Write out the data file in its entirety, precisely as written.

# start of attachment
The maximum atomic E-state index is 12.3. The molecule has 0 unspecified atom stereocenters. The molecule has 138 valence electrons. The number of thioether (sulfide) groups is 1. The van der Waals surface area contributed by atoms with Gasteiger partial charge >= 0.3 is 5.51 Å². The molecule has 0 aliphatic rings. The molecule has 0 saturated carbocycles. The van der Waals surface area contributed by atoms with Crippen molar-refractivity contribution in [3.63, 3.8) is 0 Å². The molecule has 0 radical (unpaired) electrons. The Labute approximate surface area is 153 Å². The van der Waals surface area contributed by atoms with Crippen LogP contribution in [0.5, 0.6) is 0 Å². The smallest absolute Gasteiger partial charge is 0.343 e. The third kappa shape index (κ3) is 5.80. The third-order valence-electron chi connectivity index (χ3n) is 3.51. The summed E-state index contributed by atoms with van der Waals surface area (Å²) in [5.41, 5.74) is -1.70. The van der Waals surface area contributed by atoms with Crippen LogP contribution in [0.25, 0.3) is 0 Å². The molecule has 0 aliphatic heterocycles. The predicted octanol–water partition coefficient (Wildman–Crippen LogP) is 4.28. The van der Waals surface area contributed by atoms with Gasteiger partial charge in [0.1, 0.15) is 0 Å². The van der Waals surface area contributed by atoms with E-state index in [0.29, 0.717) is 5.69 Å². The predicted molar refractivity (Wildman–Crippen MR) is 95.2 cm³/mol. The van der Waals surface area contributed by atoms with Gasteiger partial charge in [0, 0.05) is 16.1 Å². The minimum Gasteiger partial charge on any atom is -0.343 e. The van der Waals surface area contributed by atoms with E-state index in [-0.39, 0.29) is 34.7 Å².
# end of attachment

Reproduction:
The maximum atomic E-state index is 12.3. The molecule has 0 unspecified atom stereocenters. The molecule has 138 valence electrons. The number of thioether (sulfide) groups is 1. The van der Waals surface area contributed by atoms with Gasteiger partial charge >= 0.3 is 5.51 Å². The molecule has 0 aliphatic rings. The molecule has 0 saturated carbocycles. The van der Waals surface area contributed by atoms with Crippen molar-refractivity contribution in [3.63, 3.8) is 0 Å². The molecule has 0 radical (unpaired) electrons. The Labute approximate surface area is 153 Å². The van der Waals surface area contributed by atoms with Crippen LogP contribution in [0.5, 0.6) is 0 Å². The smallest absolute Gasteiger partial charge is 0.343 e. The third kappa shape index (κ3) is 5.80. The third-order valence-electron chi connectivity index (χ3n) is 3.51. The summed E-state index contributed by atoms with van der Waals surface area (Å²) in [5.41, 5.74) is -1.70. The van der Waals surface area contributed by atoms with Crippen LogP contribution in [0.25, 0.3) is 0 Å². The molecule has 0 aliphatic heterocycles. The predicted octanol–water partition coefficient (Wildman–Crippen LogP) is 4.28. The van der Waals surface area contributed by atoms with Gasteiger partial charge in [0.1, 0.15) is 0 Å². The van der Waals surface area contributed by atoms with E-state index in [0.29, 0.717) is 5.69 Å². The predicted molar refractivity (Wildman–Crippen MR) is 95.2 cm³/mol. The van der Waals surface area contributed by atoms with Gasteiger partial charge in [0, 0.05) is 16.1 Å². The minimum Gasteiger partial charge on any atom is -0.343 e. The van der Waals surface area contributed by atoms with E-state index in [-0.39, 0.29) is 34.7 Å².